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Volcanos and El Niño: Signal Separation in Northern Hemisphere Winter

Author(s): Kirchner I, GrafHF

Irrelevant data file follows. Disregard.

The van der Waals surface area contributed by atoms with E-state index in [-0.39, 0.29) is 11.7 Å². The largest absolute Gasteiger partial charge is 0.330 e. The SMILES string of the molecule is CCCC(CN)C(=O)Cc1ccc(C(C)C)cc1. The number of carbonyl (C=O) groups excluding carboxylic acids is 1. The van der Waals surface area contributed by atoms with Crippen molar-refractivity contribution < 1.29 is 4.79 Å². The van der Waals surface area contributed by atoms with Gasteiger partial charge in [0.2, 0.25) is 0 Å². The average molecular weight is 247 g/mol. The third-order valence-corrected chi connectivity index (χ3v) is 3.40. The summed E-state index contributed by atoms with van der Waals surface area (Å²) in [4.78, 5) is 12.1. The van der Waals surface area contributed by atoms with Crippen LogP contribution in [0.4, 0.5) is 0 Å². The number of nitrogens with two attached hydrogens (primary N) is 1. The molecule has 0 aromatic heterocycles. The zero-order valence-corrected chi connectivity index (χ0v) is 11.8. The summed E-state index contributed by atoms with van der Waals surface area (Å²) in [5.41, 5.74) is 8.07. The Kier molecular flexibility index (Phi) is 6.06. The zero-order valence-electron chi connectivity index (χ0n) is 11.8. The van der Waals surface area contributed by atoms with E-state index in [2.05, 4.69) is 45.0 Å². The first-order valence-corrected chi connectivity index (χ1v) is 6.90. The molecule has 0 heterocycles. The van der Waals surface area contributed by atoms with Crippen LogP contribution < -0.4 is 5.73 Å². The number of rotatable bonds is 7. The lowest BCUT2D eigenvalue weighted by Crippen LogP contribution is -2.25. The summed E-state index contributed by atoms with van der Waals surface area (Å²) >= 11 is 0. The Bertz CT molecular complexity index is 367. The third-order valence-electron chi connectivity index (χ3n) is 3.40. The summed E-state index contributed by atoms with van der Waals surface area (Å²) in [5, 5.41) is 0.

The frequent coincidence of volcanic forcing with El Niño events disables the clear assignment of climate anomalies to either volcanic or El Niño forcing. In order to select the signals, a set of four different perpetual January GCM experiments was performed (control, volcano case, El Niño case and combined volcano/El Niño case) and studied with advanced statistical methods for the Northern Hemisphere winter. The results were compared with observations. The signals for the different forcings are discussed for three variables (temperature, zonal wind and geopotential height) and five levels (surface, 850 hPa, 500 hPa, 200 hPa and 50 hPa). The global El Niño signal can be selected more clearly in the troposphere than in the stratosphere. In contrast, the global volcano signal is strongest in the stratospheric temperature field. The amplitude of the perturbation for the volcano case is largest in the Atlantic region. The observed effect of local cooling due to the volcanic reduction of shortwave radiation over large land areas (like Asia) in subtropical regions, the observed advective warming over Eurasia and the advective cooling over Greenland are well simulated in the model. The radiative cooling near the surface is important for the volcano signal in the subtropics, but it is weak in high latitudes during winter. A statistically significant tropospheric signal of El Niño forcing occurs in the subtropics and in the midlatitudes of the North Pacific. The local anomalies in the El Niño forcing region in the tropics, and the warming over North America in middle and high latitudes are simulated as observed. The combined signal is different from a simple linear combination of the separate signals. It leads to a climate perturbation stronger than for forcing with El Niño or stratospheric aerosol alone and to a somewhat modified pattern.

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